Newton-MA-USA-based Barrett Technology, LLC was founded by CEO Dr. Bill Townsend in 1988 as a boutique business to develop robots based on advanced technologies that work hand-in-hand with people. At that time, removing the barrier between people and robots was a radical concept, far ahead of its time. Since then, Barrett has been a trailblazer, helping to shape the field of robotics.


1988 | Barrett introduces the first-ever human-interactive robot. 

1998 | MAKO Surgical licenses Barrett’s flagship WAM® robot arm for their RIO® surgical robot. (MAKO later purchased by Stryker for $1.6B.)

1999 | Barrett licenses key patent to SensAble Technologies for its PhanTom® haptic device.

2000 | The special Millennium Edition of the Guinness Book of Records cites the WAM® arm as the world’s “most advanced” robot.

2003 | Townsend wins prestigious Engelberger Award in technology for introducing the first robot designed to support haptics.

2004 | Barrett introduces its 1st-generation Puck® networked brushless-motor controller.

2010 | DARPA’s (Defense Advanced Research Projects Agency) ARM (Advanced Robotic Manipulation) program singles out Barrett’s two main products, the latest WAM® Arm and the newest BarrettHand™, with a purchase of 10 systems, especially to explore the limits of Artificial Intelligence.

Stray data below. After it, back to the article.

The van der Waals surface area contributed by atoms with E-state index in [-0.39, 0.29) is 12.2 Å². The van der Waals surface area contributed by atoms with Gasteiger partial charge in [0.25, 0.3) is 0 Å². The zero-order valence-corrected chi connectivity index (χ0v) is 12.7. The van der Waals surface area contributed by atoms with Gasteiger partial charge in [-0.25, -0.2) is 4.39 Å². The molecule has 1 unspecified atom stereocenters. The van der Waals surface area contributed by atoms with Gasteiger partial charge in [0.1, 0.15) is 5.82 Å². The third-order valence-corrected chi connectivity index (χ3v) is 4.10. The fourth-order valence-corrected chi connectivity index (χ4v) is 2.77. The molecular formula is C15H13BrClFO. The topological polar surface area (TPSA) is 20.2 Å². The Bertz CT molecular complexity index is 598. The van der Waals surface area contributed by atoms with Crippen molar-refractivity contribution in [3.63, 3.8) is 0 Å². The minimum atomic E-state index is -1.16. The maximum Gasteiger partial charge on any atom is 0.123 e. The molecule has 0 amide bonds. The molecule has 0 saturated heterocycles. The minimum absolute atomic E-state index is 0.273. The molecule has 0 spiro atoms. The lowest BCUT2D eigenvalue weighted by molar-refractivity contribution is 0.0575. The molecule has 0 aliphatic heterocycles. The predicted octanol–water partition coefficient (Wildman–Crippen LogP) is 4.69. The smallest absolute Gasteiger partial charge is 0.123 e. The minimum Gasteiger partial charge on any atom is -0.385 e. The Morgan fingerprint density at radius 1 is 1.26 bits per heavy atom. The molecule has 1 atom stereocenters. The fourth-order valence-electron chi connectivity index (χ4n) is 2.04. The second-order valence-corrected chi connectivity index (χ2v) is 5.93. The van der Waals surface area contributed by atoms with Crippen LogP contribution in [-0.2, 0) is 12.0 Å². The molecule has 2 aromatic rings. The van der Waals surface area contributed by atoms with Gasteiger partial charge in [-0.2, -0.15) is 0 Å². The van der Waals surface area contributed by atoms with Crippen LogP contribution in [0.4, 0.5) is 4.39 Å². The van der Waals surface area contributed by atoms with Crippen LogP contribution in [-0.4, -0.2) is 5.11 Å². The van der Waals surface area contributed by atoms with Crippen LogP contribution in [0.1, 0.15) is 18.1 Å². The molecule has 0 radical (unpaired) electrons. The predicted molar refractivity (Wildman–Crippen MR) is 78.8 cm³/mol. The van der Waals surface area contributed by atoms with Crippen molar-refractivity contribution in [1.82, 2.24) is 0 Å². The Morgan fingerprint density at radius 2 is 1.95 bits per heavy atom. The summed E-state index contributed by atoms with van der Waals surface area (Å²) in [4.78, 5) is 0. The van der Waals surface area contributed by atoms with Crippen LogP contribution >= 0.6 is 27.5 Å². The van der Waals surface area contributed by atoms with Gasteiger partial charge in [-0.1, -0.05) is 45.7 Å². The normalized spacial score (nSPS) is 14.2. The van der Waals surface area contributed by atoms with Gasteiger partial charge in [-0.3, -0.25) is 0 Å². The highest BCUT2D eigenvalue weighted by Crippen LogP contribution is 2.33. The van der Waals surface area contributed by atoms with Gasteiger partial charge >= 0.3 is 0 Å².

2012 | Barrett’s advanced robotic arm and robotic hand products installed in 18 countries across six continents.

2015 | Technische Universität Berlin, using a WAM arm, takes first place among 28 teams from 9 countries at the Amazon Challenge with 148 points, beating 2nd-place MIT (using ABB robots) at only 88 points. Third-place and the remaining 25 runners-up score only 38 or fewer points, which include arms from ReThink, Universal Robots, Fanuc, and Yaskawa-Motoman. 

2016 | Barrett introduces its new P3™ (3rd-gen) 2.5-gram Puck® to OEMs, selling 550 P3s.

2017 | BURT® introduced as a robotic medical device for neurorehabilitation, exploiting brain plasticity to improve outcomes when recovering from a stroke or other neurological injury.